At Huertas Street number 13 stands the imposing Santoña MasterPalace. Today the Foundation hosts the Chamber of Commerce , but not always served this function.
In the sixteenth century there was in this area a palace, occupied in 1593 by the ” black prince ” Muley Xeque then named Felipe Africa, but it was more or less a mansion when it was purchased in 1731 the Marquis de Goyeneche, Philip V and Elizabeth Farnese banker, and his choice for remodelling was Pedro de Ribera, architect of the imposing building of brick and white stone from Colmenar de Oreja currently admire.
Palace Santoña met its splendor under the duke of the same name, which was, at the time Don Juan Manuel González Manzanedo, humble Indian family who amassed a fortune in Cuba, and to Alfonso XII who created the title because of its great skill in finance, and its contribution to Madrid improvement.
The duke lived in Cuba with his daughter Josefa, born of his relationship with Luisa Serra Intentes who did not get married. Once was alone there because his daughter moved to Paris he decided to marry María Del Carmen Hernández Espinosa de los Monteros, and returns to Spain. After living in Cadiz arrives in Madrid, where he acquired as gift for his wife GoyenechePalace. From that moment becomes the epicenter of social life in nineteenth-century Madrid aristocracy, they adapted to the tastes of the time, exotic décor with oriental influences, Party Hall, Pompeian Hall with its famous rotunda. This was due, among other things to the dedication of the duchess, who was called familiarly the ” Señá Mariquita Hernández”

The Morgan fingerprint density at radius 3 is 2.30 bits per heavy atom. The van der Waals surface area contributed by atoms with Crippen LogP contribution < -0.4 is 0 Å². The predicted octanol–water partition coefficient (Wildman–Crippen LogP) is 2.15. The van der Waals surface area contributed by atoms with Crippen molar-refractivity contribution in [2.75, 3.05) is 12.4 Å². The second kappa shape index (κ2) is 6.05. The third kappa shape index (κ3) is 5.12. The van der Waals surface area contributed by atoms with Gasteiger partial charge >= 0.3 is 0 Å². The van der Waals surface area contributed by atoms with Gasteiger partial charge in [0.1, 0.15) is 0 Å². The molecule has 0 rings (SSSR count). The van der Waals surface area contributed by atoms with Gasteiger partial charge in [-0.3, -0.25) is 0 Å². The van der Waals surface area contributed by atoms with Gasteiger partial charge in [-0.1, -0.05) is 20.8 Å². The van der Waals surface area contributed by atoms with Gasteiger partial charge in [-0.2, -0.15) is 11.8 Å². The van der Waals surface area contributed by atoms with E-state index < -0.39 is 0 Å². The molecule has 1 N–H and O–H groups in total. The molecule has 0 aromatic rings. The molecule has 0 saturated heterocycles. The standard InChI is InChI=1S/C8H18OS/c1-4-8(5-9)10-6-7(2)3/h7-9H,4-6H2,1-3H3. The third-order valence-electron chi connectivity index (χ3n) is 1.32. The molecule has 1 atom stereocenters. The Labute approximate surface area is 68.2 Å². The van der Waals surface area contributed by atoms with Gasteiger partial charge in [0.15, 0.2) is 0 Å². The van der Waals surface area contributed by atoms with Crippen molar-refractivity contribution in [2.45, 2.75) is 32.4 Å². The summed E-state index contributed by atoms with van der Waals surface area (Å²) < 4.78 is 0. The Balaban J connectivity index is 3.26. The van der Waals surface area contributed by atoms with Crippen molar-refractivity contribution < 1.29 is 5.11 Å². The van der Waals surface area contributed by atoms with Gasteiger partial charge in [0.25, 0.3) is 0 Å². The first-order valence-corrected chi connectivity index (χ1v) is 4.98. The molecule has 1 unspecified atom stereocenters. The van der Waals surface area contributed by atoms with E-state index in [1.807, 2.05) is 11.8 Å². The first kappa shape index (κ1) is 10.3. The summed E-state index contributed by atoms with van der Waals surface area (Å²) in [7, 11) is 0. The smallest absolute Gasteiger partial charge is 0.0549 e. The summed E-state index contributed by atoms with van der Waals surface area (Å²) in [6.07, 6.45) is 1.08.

The Duchess of Santoña was godly woman. Deeply moved by the situation of children’s medicine , prompted the construction of the Hospital del Niño Jesus, to this effect was responsible for organizing a raffle with the intention of raising funds , calling it National Raffle Child , which ranks as the first step was given for the current draw of the Lottery Child.
At death, the Duke, his daughter, inherited the bulk of his father’s vast fortune, valued at more than 2 billion regales at the time, strikes up a long legal battle in getting his stepmother strip of property that she had received, including the palace, which widow Duchess is in utter destitution, host to charity until his death on October 14, 1894. A pity, knowing his affable and gracious character.
The property then passed to Joseph Canalejas, Liberal Party politician, who lived until the day of his death on November 12, 1912. His widow continued to occupy the palace until her death, when it became one of his nephews, who in turn sold the property on June 6, 1933 at the Chamber of Commerce and Industry of Madrid, its current owner.
Post written by María Romero de Cuenca, art historian, curator and cultural guide. You can follow her work at her blogs: Arte al Instante and Artendencias.